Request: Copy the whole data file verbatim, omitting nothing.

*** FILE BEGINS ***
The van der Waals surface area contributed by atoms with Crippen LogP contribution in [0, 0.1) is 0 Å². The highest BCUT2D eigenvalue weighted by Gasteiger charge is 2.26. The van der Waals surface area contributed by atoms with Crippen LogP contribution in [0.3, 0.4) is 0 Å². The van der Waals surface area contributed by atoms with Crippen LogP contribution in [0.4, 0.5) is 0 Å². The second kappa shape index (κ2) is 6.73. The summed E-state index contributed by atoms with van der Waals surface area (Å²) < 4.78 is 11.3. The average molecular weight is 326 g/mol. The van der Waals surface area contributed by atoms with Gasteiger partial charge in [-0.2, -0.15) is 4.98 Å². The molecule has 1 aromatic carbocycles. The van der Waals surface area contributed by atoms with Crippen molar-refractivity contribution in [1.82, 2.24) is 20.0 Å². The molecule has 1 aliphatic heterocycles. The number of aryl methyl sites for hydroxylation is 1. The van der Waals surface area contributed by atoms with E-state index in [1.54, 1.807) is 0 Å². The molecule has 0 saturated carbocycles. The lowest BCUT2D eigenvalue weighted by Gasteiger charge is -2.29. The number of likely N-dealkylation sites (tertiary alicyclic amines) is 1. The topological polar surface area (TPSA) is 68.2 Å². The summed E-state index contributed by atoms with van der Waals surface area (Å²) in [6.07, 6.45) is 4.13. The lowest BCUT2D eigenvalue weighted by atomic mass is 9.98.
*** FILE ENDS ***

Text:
The van der Waals surface area contributed by atoms with Crippen LogP contribution in [0, 0.1) is 0 Å². The highest BCUT2D eigenvalue weighted by Gasteiger charge is 2.26. The van der Waals surface area contributed by atoms with Crippen LogP contribution in [0.3, 0.4) is 0 Å². The van der Waals surface area contributed by atoms with Crippen LogP contribution in [0.4, 0.5) is 0 Å². The second kappa shape index (κ2) is 6.73. The summed E-state index contributed by atoms with van der Waals surface area (Å²) < 4.78 is 11.3. The average molecular weight is 326 g/mol. The van der Waals surface area contributed by atoms with Gasteiger partial charge in [-0.2, -0.15) is 4.98 Å². The molecule has 1 aromatic carbocycles. The van der Waals surface area contributed by atoms with Crippen molar-refractivity contribution in [1.82, 2.24) is 20.0 Å². The molecule has 1 aliphatic heterocycles. The number of aryl methyl sites for hydroxylation is 1. The van der Waals surface area contributed by atoms with E-state index in [1.54, 1.807) is 0 Å². The molecule has 0 saturated carbocycles. The lowest BCUT2D eigenvalue weighted by Gasteiger charge is -2.29. The number of likely N-dealkylation sites (tertiary alicyclic amines) is 1. The topological polar surface area (TPSA) is 68.2 Å². The summed E-state index contributed by atoms with van der Waals surface area (Å²) in [6.07, 6.45) is 4.13. The lowest BCUT2D eigenvalue weighted by atomic mass is 9.98.